Charles Brown, chief of the International Military Student Office, and Nicole Meade, assistant at the IMSO, stand with the 11 graduates of the second Public Affairs Course for International Students on Nov. 6 at the Defense Information School. The five-week course teaches international officers how to positively represent their country's military in the media.

FORT GEORGE G. MEADE, Md. (Nov. 15, 2012) -- Eleven participants enrolled in the second Public Affairs Course for International Students at the Defense Information School graduated Nov. 6.

The students, representing Ukraine, Jordan, Brazil, Taiwan, South Sudan, Lebanon, the Czech Republic, the Philippines and the Republic of Macedonia completed the five-week course that began Oct. 1.

"I'm very glad, very happy," said Col. Philip Panyang Sr., a spokesperson for the Sudan People's Liberation Army, after receiving his diploma. "I learned some basics of professional communication. The knowledge is very useful. I will use it to train younger officers."

DINFOS Commandant Col. Jeremy Martin congratulated the graduates during the ceremony.

"You've done a tremendous job," Martin said. "I salute you for your diligence and your dedication."

The Public Affairs Leadership Department at DINFOS oversees PACIS. The course does not emphasize a U.S.-centric approach to military public affairs, but provides a foundation of knowledge so students can deploy as public affairs officers in an international operational environment, such as a U.S.-led coalition, a NATO operation, a U.N. peacekeeping mission or other multinational operation.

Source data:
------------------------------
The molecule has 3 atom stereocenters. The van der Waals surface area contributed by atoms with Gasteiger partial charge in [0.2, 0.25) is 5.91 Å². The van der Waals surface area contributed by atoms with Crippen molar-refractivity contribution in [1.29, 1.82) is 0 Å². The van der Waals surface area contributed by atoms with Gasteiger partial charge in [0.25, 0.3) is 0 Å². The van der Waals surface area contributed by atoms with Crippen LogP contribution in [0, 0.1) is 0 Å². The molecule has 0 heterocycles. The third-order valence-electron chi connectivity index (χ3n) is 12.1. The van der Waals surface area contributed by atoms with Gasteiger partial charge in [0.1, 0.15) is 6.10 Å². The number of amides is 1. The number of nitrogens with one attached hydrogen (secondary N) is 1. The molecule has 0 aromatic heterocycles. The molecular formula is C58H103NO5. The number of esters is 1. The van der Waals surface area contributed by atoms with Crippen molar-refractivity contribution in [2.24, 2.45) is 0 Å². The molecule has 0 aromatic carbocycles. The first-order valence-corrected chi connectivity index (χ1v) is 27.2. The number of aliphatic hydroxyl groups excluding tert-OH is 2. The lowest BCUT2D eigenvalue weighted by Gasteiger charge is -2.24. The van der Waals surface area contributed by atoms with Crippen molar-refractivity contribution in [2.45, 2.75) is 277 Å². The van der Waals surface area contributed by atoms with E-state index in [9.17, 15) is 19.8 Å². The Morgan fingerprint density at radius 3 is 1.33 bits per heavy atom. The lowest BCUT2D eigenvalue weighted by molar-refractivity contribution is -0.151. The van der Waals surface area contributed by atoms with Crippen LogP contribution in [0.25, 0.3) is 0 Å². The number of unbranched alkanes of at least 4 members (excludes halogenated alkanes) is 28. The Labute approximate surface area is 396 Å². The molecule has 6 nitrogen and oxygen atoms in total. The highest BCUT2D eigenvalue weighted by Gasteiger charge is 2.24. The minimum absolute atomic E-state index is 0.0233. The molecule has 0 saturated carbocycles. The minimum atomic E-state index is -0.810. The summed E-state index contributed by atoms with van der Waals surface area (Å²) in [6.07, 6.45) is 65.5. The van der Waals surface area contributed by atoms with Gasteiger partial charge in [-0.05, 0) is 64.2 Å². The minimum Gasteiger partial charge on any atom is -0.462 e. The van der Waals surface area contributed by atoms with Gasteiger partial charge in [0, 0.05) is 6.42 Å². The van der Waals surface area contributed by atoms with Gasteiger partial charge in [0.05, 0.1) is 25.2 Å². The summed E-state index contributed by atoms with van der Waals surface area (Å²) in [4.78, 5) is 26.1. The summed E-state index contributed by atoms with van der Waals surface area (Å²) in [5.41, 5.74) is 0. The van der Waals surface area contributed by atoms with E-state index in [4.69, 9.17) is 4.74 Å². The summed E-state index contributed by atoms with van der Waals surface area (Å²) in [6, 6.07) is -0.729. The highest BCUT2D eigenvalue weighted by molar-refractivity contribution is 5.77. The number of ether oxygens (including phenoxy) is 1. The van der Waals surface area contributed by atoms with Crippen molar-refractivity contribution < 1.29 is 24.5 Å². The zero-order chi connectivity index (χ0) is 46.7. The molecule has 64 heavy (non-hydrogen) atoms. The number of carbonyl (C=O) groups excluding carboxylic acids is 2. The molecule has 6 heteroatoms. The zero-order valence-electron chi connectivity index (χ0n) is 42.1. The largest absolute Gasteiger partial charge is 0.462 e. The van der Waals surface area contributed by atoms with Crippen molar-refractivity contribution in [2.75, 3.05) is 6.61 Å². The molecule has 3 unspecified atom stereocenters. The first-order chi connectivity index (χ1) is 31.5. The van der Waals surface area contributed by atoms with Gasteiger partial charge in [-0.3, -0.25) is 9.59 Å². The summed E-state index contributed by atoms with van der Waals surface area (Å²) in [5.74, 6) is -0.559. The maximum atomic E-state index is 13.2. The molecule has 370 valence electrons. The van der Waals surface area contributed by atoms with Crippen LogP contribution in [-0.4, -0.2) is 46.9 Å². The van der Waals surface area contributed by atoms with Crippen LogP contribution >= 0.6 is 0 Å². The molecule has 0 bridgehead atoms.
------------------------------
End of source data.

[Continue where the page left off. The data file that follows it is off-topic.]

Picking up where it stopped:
The curriculum includes social media, public affairs ethics, the basic principles of audio-visual products, crisis communication, media interviews, on-camera exercises and global security trends.

By the end of the course, students must complete a Capstone Project, or communications plan that incorporates what they have learned to address a communications challenge they are facing in their military command. The students will deliver their plan to their military leadership when they return home.

The next PACIS class will begin Jan. 16. The participating countries have not yet been determined.

During the ceremony, Martin said a highlight for the students was the opportunity to meet George Little, the acting assistant secretary of Defense for Public Affairs and the Pentagon press secretary.

Students observed Little at the Pentagon as he conducted his daily briefing with military journalists. Afterward, Little answered student questions.

"They learned from our top public affairs professional," Martin said.

The ceremony's guest speaker was Price B. Floyd, former principal deputy assistant secretary of Defense for Public Affairs and now vice president of Digital Strategy for BAE Systems.

Floyd said although each of the students is returning to "tough communications environments," they now have "more tools to use those challenges."

"Now is the time to put all that you have learned into action," Floyd said. "You are needed now more than ever."

After the ceremony, Martin presented Floyd with a plaque of appreciation and a book about the Medal of Honor. Students from Jordan, Brazil, Lebanon and the Philippines then presented Martin with gifts.

Before the students departed, Stefo Lehmann, coordinator of PACIS, expressed the school's best wishes for the graduates.

"As you return to your countries to use the skills you acquired here, do not forget to reach back to DINFOS," Lehmann said. "We are a resource for you."

1st Lt. Gemira Dy, chief of the News and Research Branch in the Armed Forces of the Philippines, said taking PACIS was very fulfilling.

"I am better not just as a public affairs officer, but also as a representative of my country," she said.

Page last updated Thu November 15th, 2012 at 00:00